Now, Murdoch’s titles face another dilemma over advertisers, who are debating whether they should support the News Group operation on a grand scale if their ads are going to get fewer hits behind paywalls, without the help of Google driving eyeballs towards their ads.

Thousands of news organisations worldwide will be watching the News Group plan with some trepidation. They are clients of Journalism Online, a pioneering outfit geared to start collecting fees if it is proved there is a market out there; a sort of PayPal exclusive to newspaper publishers.

And in the week when Google launched its own smartphone, the Nexus One, yet another new media revenue stream is opening up, thanks to the innovation of the Apple iPhone. iPhone Applications, or “apps”, like programs on your laptop, allow the phone user to perform various functions, play games or receive information. Some apps are free, others are charged for.

Notably it is The Guardian, and not a NI title, that is a frontrunner on this new information highway. The Guardian app, released last month, provides instant access to its excellent website, all for a download fee of less than £3. The innovation has been well received, and the sales spiel surrounding it suggests that the download fee is a one-off charge.

So watch out for a new buzzword in 2010: freemium. This is the alternative to block-all paywalls, with publishers offering their online news (and much of their sports coverage) for free, but with fees charged for “premium content”, such as opinion columns and other feature material – in NI’s case, this is likely to be things like The Times crossword or The Sun‘s Page 3, or exclusive video content from Sky across all the newspaper sites.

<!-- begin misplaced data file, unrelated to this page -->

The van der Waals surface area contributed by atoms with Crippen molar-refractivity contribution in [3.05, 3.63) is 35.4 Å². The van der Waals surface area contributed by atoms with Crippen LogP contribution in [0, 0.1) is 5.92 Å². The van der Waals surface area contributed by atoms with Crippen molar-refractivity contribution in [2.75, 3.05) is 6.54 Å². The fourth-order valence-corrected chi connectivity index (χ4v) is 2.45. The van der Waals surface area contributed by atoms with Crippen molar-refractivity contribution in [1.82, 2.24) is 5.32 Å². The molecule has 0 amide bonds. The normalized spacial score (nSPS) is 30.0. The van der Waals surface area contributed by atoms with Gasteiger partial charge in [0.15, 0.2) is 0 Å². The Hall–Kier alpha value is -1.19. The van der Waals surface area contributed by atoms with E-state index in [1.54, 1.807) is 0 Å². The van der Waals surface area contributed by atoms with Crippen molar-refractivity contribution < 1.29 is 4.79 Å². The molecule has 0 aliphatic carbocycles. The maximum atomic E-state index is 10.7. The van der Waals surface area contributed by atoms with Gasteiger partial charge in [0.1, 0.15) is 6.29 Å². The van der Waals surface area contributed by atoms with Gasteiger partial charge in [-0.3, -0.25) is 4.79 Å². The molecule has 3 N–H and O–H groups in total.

This is one area where smartphone apps could be very important to publishers. Consider what if, somewhere down the line, after the world’s iPhone users have got into the habit of turning to the Grauniad for their daily news updates and podcasts, that the forward-thinking management in Kings Cross start to charge for certain premium elements of their content? Might they have just created a captive market?

As I write, nothing is yet set in stone in the Murdoch empire, where one of my moles tells me that plans are said to be “on pause”.

The two main men in the UK dancing to the Murdoch tune — but trying to introduce their own time signature — are Times Media’s digital development head Hector Arthur and News International’s strategy and product development director Dominic Young.

Arthur has declared publicly that The Times must meet the “commercial necessity” to innovate before erecting the paywall.

The free versus fees debate will rage throughout the current big freeze. The outcome of the battle will affect every newspaper and every journalist in the land. Happy 2010!

Read previous Norman Giller columns by clicking here.